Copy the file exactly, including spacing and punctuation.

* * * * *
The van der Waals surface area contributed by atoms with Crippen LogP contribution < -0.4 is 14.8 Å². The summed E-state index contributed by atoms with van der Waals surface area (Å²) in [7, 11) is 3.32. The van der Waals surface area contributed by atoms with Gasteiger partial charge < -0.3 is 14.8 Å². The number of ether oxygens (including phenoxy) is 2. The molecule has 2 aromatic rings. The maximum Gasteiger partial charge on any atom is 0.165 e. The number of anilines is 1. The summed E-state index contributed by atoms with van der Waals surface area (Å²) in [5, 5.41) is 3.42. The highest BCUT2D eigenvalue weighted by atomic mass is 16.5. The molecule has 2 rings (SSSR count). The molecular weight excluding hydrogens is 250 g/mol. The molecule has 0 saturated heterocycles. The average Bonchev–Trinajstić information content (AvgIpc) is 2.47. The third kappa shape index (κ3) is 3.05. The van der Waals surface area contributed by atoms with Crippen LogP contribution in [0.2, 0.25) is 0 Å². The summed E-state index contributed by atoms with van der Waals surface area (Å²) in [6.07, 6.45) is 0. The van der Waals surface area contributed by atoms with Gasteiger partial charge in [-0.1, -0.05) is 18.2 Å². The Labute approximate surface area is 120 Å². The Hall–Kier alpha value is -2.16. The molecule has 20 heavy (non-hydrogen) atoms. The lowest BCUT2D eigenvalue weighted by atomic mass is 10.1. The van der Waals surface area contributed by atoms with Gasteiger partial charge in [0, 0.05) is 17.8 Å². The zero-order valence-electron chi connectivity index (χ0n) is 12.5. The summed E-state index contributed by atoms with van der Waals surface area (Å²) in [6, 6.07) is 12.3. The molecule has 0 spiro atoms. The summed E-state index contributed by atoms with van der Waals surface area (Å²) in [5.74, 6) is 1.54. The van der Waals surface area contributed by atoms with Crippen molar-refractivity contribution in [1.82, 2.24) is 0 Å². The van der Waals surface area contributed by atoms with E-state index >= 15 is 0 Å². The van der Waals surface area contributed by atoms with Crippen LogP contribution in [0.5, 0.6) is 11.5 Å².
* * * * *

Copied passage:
The van der Waals surface area contributed by atoms with Crippen LogP contribution < -0.4 is 14.8 Å². The summed E-state index contributed by atoms with van der Waals surface area (Å²) in [7, 11) is 3.32. The van der Waals surface area contributed by atoms with Gasteiger partial charge < -0.3 is 14.8 Å². The number of ether oxygens (including phenoxy) is 2. The molecule has 2 aromatic rings. The maximum Gasteiger partial charge on any atom is 0.165 e. The number of anilines is 1. The summed E-state index contributed by atoms with van der Waals surface area (Å²) in [5, 5.41) is 3.42. The highest BCUT2D eigenvalue weighted by atomic mass is 16.5. The molecule has 2 rings (SSSR count). The molecular weight excluding hydrogens is 250 g/mol. The molecule has 0 saturated heterocycles. The average Bonchev–Trinajstić information content (AvgIpc) is 2.47. The third kappa shape index (κ3) is 3.05. The van der Waals surface area contributed by atoms with Crippen LogP contribution in [0.2, 0.25) is 0 Å². The summed E-state index contributed by atoms with van der Waals surface area (Å²) in [6.07, 6.45) is 0. The van der Waals surface area contributed by atoms with Gasteiger partial charge in [-0.1, -0.05) is 18.2 Å². The Labute approximate surface area is 120 Å². The Hall–Kier alpha value is -2.16. The molecule has 20 heavy (non-hydrogen) atoms. The lowest BCUT2D eigenvalue weighted by atomic mass is 10.1. The van der Waals surface area contributed by atoms with Gasteiger partial charge in [0, 0.05) is 17.8 Å². The zero-order valence-electron chi connectivity index (χ0n) is 12.5. The summed E-state index contributed by atoms with van der Waals surface area (Å²) in [6, 6.07) is 12.3. The molecule has 0 spiro atoms. The summed E-state index contributed by atoms with van der Waals surface area (Å²) in [5.74, 6) is 1.54. The van der Waals surface area contributed by atoms with Crippen molar-refractivity contribution in [1.82, 2.24) is 0 Å². The van der Waals surface area contributed by atoms with E-state index >= 15 is 0 Å². The van der Waals surface area contributed by atoms with Crippen LogP contribution in [0.5, 0.6) is 11.5 Å².